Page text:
2 May 2016
News spreads fast. When I was an international student in Rotterdam (Netherlands) – only a few years ago (*cough *cough) – I remember going to places without really knowing where I was going. I went to a Catholic church service in Spanish, to jazz bars, markets, neighbouring cities and even strangers’ houses all because news had spread. Others were going. So I went.
Have you had this experience—going somewhere because news has spread?
Maybe a holiday destination because of news from friends. Or a bushwalk, bike trail, soccer team, or restaurant.
But do people come to church because news has spread? Yes, they do. Let me share some encouragements of how. But let us also consider how we can go even further, particularly in ‘international ministry’.
St Michael’s English classes have a reputation for quality English teaching amongst warm people. But did you know that even our 10am Sunday service has a reputation (albeit small) of being a place to practise English? (Consider how on Sundays we read the bible text, we listen, we sing, we read aloud and we participate in conversation).
St Michael’s is also known as a place where children are loved. The Mini-Mikes playgroup and WOW ministries attract Mums and young ones from different cultural backgrounds. I also hear of families being invited to church and our International lunch & bible study on Sunday afternoon on the basis that “your children will be well cared for”. This has great appeal for Chinese families, for Aussie families, in fact I’d safely guess, most families!
St Michael’s Sunday services have a reputation for welcoming. Speaking again from experience of the 10am service where we attend, I know a family from overseas who have not experienced a church welcome like what they received at 10am. But can we go further? I’m sure we can.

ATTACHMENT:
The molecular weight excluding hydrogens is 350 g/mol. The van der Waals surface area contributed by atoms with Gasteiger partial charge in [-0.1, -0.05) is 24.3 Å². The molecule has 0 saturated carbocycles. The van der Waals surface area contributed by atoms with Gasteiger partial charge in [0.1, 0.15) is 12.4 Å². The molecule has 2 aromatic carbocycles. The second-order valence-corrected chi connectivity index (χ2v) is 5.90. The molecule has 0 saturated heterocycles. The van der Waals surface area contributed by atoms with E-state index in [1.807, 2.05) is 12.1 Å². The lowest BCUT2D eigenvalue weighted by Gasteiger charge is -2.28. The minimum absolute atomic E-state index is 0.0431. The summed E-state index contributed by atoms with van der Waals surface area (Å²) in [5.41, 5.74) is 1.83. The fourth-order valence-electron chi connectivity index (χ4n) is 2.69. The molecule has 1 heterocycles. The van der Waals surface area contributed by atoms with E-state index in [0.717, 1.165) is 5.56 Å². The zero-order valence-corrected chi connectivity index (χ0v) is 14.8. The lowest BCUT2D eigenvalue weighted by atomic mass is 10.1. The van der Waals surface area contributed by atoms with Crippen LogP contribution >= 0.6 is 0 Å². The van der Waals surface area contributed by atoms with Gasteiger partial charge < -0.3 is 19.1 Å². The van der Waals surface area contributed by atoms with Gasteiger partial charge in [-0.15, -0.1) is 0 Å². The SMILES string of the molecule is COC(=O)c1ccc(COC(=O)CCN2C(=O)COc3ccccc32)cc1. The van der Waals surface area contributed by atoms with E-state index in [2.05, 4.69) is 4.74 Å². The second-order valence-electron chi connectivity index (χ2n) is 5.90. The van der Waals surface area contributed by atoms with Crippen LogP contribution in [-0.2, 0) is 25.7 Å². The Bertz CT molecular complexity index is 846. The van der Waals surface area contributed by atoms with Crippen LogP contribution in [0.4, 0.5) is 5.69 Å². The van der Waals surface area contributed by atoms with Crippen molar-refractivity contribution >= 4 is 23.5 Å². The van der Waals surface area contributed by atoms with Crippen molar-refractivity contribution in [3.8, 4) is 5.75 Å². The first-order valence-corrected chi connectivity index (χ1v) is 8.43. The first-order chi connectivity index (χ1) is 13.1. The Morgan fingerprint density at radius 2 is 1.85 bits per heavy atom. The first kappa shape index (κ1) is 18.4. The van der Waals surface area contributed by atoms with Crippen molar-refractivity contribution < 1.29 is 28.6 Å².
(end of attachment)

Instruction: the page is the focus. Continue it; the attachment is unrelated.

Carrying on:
I suspect much of our thinking is still ingrained in an ‘events’ approach to ministry over a ‘discipleship’ approach. (What does that mean? Ask your growth group leader or a pastoral staff member, or read/re-read ‘The Trellis & the Vine’ by Colin Marshall.)
Take the ministries listed above: English classes, Mini-Mikes, Sunday Services or even Growth Groups. Arguably, all are ‘events’. Yes, they’re good events. But are we making in-roads in the area of discipleship through them? Are we making inroads “to see 700 disciples of Jesus in our congregations weekly”?
Where does discipleship end? Is it at the end of a Sunday church service? Is it at the end of a neat 1-hour bible study? Is it at the end of a twice-yearly luncheon?
Or is discipleship more open-ended as we share not just our lives but the gospel (1 Thessalonians 2:8)? Is it enough that more & more international faces come through our door, or is that really just point A or B? When it comes to a good event, news spreads like wildfire amongst international communities in places like Rotterdam and Wollongong. But how shall we go even further to bring the gospel to take deep root in people’s hearts by the Spirit, through the messy work of discipleship? I’d love to chat with anyone interested.
Sunday Assistant Minister